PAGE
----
Alaska Tribes Urge BLM to Protect Lands

By JOAQLIN ESTUS

Alaska Beacon

The Bureau of Land Management (BLM) will soon issue an Environmental Impact Statement that will help set the direction for some 28 million acres of Alaska lands. The impact statement will offer options with varying degrees of protection from development such as mining. Dozens of tribes are weighing in on the side of conservation.

The Alaska Native Claims Settlement Act protects some Bureau of Land Management lands, which are sometimes called “D-1 lands” after the section of the act that mandates them.

A female caribou runs near Teshekpuk Lake, Alaska, in 2022. (Photo by Ashley Sabatino, Bureau of Land Management)

As Officer Suzanne Little of Pew Charitable Trusts explained in a recent article, “D-1 public land orders can be lifted only by the secretary of the interior following recommendations from a BLM resource management plan or an environmental impact statement.”

Under the Trump administration, BLM finalized five management plans, recommending the “lifting of all D-1 protections from BLM-managed land in areas across Alaska,” Little said. The issue includes Alaska lands in Western Interior, Seward Peninsula and Bristol Bay regions, as well as in Southcentral Alaska and in eastern Alaska.

The Biden administration postponed the lifting of protections saying the planning required an environmental impact statement. 

Alaska is suing over the federal government’s decision to leave the protections in place until an impact statement is completed. The Alaska Miners Association likewise has recommended the protections be lifted. The Alaska Native corporation, Doyon, which owns about 2.5 million acres of the protected land, commented it “continues to be disappointed and frustrated with the decision of the Department of the Interior to delay the implementation of the Public Land Orders that led unnecessarily to this separate environmental impact statement and related actions.” 

However, for dozens of tribes, the main issue is protection of subsistence resources. In an Oct. 9, 2023, letter to U.S. Secretary of Interior Deb Haaland, 78 tribes wrote: “BLM-managed lands support important subsistence resources and serve as the breadbasket for thousands of Athabaskan, Aleut, Denaʼina, Inupiat, Yup’ik, and Tlingit peoples. For Alaska Native communities off the road system, over 80% of food consumed comes directly from the surrounding lands and waters.”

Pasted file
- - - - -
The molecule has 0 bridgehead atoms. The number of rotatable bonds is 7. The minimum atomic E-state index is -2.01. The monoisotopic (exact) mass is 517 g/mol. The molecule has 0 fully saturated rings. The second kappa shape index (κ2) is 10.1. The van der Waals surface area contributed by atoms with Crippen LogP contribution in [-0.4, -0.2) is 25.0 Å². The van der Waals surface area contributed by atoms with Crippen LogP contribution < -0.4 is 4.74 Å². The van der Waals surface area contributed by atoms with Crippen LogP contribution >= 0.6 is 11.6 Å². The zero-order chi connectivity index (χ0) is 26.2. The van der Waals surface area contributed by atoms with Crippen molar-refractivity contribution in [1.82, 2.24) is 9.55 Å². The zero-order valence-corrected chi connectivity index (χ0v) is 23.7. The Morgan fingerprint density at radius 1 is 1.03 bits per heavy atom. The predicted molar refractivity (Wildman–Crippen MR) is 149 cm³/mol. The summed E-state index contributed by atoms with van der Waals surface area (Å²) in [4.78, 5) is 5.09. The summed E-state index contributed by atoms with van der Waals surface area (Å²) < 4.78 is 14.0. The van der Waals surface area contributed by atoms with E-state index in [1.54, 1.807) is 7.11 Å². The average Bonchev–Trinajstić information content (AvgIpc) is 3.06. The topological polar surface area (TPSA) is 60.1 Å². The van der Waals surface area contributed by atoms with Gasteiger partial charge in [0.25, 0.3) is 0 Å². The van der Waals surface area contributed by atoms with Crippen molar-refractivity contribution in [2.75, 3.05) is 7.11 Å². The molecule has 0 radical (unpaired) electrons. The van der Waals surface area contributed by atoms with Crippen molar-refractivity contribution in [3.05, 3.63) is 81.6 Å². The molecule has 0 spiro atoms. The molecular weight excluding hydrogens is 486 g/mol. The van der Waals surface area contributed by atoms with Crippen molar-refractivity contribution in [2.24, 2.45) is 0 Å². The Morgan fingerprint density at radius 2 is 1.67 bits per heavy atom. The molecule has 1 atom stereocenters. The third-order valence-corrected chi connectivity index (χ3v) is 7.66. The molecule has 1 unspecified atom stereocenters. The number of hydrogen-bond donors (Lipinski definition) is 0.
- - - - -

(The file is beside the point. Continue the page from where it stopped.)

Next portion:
Tribes from Western and Interior Alaska, 38 in all, joined to form the Bering Sea Interior Tribal Commission in 2019 specifically to speak with one voice during consultations with BLM, said Commission Chair Eugene John Paul, Athabascan, chief of the Village of Holy Cross in Interior Alaska. 

He said Bureau of Land Management representatives did come to his home village and listen to villagers’ concerns, “but when they go back to their office, it just seemed like it just went on deaf ears. So when we formed the commission, we feel like they should listen to us all, … a bigger number of people representing. We represent not just our village, but we represent one end of Alaska to the other end of Alaska.”

Paul said 65% of the 179 residents of Holy Cross live below the poverty line and depend on the land for most of their food. Subsistence is similarly critically important in most of rural Alaska. Holy Cross villagers depend on the land and waters for moose hunting; pike, sheefish and white fish harvesting; bird hunting; and ice fishing, John said. “We don’t have access to what they call it — Safeway or Costco or Fred Myers — in our village. So most of our stuff just comes off our land, and that’s what we choose to do, the gathering stuff…

“So we put that in our comments saying that we would like to protect this certain amount of land, not all of it, but this certain amount of land around our villages to do these things. So we put that in …” Paul said.

“And basically they just wiped their map clean and said, ‘it’s open for extraction, mining, hunting, or anyone throughout the state or anywhere down in the lower 48 could fill out a permit and select land around our area for mining or extraction or any other kind of stuff. So that’s basically what they did right at the end of the Trump administration. They didn’t accept any of our protections,” he said.